Archive for July 4, 2011

Careerist narcissists: The new political elite – By George J. Marlin

July 4, 2011

The following appears in the July 1-7, 2011 issue of the Long Island Business News:

For most of our nation’s history, public officials governed part time and then returned to their day jobs outside of politics. In towns, villages and neighborhoods, storefront entrepreneurs served as mayors, legislators or on boards because they believed it was their civic responsibility to do so.

Local residents, working hard to raise families and to make ends meet, and without the time to stay on top of community issues, were grateful they had neighbors willing to take on these low-paying or volunteer positions and act for the common good.

In the early 1970s, however, there appeared a new careerist political class whose members pushed out part-timers from the public arena. Seeking and holding public office meant everything to them. Their career, livelihood and self-identity depended on it.

These “me generation” narcissists craving political power believe they are the only ones fit to govern, not because they are lovers of the downtrodden or have experience, but because they are measurably smarter than the public at large and that society will benefit from their counsel.

They also possess grandiose views of their talents, excessive interests in themselves, a craving for attention and admiration, and a consciousness of superiority. This type of narcissist, according to the noted social philosopher Christopher Lasch, “depends on others to validate his self-esteem. He cannot live without an admiring audience.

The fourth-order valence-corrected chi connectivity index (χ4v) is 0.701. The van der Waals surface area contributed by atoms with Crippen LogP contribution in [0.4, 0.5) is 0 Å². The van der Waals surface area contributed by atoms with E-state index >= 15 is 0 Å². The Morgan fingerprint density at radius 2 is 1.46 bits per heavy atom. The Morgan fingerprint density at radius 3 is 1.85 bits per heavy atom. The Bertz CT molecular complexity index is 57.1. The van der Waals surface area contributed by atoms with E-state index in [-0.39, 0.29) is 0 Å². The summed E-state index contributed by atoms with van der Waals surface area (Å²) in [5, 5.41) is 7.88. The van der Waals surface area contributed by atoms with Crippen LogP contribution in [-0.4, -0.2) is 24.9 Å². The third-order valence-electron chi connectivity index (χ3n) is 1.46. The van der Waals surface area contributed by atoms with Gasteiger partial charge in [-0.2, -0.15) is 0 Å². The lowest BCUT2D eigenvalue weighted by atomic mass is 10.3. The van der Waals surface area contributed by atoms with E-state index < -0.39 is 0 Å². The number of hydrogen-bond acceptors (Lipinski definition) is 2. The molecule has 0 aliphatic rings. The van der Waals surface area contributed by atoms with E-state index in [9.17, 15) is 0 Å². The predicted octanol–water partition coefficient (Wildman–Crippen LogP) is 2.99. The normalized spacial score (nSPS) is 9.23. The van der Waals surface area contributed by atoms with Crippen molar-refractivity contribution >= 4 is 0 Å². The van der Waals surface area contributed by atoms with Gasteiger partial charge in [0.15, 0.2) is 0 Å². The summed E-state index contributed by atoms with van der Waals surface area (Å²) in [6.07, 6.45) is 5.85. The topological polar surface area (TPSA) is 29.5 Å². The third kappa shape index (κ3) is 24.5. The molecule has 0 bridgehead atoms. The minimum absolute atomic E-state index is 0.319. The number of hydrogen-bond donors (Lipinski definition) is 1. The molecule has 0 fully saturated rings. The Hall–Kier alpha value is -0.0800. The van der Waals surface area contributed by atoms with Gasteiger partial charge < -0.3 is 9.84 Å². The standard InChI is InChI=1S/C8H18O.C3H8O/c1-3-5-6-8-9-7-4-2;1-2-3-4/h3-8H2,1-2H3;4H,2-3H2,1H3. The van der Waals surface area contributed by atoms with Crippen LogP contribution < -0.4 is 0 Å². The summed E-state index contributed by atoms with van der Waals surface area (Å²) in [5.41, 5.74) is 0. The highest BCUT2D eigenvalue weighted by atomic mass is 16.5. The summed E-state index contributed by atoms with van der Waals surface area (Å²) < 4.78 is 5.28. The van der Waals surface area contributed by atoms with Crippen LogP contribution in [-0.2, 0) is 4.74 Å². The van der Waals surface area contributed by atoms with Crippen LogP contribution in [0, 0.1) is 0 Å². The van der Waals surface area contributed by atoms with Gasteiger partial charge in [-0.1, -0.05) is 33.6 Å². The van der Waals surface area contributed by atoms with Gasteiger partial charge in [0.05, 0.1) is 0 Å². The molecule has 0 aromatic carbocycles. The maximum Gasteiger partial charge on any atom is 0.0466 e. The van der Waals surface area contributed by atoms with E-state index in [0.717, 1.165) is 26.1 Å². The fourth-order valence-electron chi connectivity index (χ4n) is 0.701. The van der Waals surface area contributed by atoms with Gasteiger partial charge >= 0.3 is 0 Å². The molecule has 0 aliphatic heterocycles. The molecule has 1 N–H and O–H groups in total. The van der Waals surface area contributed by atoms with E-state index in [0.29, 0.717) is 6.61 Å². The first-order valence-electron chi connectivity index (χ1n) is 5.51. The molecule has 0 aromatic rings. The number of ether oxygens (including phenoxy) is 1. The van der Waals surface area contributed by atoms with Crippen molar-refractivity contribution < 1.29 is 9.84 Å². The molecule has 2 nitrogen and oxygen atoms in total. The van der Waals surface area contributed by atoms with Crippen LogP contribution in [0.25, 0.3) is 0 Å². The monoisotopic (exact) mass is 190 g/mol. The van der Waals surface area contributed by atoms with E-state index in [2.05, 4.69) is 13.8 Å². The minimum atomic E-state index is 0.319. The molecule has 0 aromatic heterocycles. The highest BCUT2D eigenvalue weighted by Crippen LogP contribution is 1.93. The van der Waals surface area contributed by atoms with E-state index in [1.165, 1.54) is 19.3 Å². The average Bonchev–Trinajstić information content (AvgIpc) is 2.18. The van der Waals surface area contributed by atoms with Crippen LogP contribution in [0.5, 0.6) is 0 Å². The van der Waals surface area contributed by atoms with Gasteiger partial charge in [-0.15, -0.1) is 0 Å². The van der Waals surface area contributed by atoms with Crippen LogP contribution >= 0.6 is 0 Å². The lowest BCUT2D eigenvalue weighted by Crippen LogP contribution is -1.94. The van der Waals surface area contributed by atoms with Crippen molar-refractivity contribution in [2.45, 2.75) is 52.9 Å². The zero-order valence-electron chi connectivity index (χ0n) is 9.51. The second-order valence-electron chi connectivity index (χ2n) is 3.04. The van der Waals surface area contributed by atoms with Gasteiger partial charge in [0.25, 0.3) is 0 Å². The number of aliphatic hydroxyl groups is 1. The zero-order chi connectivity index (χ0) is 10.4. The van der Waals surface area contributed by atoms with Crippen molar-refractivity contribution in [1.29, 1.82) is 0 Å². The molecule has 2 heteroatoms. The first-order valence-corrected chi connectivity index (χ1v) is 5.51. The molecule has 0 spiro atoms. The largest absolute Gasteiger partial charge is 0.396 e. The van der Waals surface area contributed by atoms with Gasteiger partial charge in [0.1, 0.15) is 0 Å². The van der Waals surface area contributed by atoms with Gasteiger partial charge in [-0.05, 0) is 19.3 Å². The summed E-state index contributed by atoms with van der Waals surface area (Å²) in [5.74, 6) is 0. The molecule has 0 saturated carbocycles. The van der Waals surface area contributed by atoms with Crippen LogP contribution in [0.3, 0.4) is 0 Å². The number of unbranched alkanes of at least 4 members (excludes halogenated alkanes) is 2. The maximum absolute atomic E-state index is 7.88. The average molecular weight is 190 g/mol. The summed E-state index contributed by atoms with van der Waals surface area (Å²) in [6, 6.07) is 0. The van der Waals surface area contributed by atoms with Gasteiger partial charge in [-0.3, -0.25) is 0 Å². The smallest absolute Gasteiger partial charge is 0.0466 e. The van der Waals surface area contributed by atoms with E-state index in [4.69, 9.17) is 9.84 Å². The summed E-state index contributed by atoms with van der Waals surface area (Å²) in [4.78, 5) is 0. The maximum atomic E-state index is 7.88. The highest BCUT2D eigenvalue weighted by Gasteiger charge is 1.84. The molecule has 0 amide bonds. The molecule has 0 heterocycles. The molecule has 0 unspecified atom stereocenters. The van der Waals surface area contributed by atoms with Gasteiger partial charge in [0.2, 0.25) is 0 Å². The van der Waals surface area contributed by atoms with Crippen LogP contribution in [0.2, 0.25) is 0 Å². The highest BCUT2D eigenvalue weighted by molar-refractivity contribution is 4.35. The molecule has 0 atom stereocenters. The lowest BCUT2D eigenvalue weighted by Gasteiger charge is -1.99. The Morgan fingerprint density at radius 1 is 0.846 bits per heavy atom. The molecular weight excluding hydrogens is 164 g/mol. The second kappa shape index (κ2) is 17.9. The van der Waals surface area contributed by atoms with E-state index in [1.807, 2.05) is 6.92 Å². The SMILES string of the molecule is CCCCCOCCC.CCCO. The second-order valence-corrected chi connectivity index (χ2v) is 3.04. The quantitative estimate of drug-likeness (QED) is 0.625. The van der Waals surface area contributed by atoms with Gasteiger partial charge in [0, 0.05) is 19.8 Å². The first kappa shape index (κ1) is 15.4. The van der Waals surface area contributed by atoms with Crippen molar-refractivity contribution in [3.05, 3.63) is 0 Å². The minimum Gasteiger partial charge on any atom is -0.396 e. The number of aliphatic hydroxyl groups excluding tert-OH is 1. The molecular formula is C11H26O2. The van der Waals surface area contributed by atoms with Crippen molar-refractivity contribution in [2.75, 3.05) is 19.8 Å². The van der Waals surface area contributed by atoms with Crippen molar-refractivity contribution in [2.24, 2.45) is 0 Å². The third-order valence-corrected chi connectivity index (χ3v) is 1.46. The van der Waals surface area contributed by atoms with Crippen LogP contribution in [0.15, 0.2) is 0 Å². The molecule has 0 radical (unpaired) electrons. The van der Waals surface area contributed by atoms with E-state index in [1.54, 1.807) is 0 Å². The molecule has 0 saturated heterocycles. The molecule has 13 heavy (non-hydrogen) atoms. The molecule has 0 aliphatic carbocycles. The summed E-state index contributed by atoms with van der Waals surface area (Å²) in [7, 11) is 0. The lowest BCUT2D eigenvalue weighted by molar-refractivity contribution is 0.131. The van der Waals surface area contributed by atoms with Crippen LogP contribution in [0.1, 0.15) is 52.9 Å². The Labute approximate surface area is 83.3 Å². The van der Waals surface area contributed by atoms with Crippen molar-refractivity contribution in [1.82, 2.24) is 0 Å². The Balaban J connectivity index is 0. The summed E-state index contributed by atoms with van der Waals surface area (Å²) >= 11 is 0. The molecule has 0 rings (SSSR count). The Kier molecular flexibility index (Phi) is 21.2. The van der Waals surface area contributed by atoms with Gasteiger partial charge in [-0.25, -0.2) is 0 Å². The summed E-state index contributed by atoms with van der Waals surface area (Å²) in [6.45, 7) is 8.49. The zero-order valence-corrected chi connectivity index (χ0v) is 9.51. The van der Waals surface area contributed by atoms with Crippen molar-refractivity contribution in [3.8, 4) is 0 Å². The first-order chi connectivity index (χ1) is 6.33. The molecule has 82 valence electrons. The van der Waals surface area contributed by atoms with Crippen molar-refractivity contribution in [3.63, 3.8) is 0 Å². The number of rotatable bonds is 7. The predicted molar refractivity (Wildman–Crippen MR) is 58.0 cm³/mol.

“For the narcissist, the world is a mirror, whereas the rugged individual saw it as an empty wilderness to be shaped to his own design.”

Success for these narcissists “consists of nothing more substantial than a wish to be vastly admired, not for one’s accomplishments, but simply for oneself, uncritically and without reservation.”

The poster boy for this new class of political narcissism is recently deminted Congressman Anthony Weiner – although there are numerous other examples in New York.

Weiner, for example, has never had a real job in the private sector. Straight out of SUNY Plattsburgh, he went to work as an aide to then-U.S. Rep. Charles Schumer. In 1991, at age 27, he was elected to the New York City Council and in 1998 was elected to Congress.

Weiner is a political narcissist who has excelled at self-promotion, campaigning, fundraising and self-exaltation. “Please understand I am a very important man,” he lectured an Internet groupie. All that mattered was his political ambitions and sexual prowess, not sound judgment, duty or character.

Shameless, he was willing to do whatever it took to cling to his office. His handling of Tweetergate proves it: When lying didn’t work, he tried public flagellation, and when that failed, he declared himself a victim, an expectant father and then checked into a treatment center. He held out as long as he could because he has had no existence apart from his role in public life. Weiner will never adjust to civilian life. He will be a lost soul forever living off of past glories and attempting political comebacks.

Weiner and fellow political narcissists – New York Power Authority chief executive Richie Kessel springs to mind – have in common an inflated sense of themselves. For them the world is an extension of their wills and emotions. Because they are the anointed ones, the people should be submissive to their exercise of power. Any who challenge their vision are unworthy, insensitive, evil and intellectually and morally bankrupt.

Since they venerate only their egos, they are willing to disregard law and shame in pursuit of accolades and power.

Catholics and America’s Founding – By George J. Marlin

July 4, 2011

This article I wrote appeared on The Catholic Thing web site on July 3, 2011.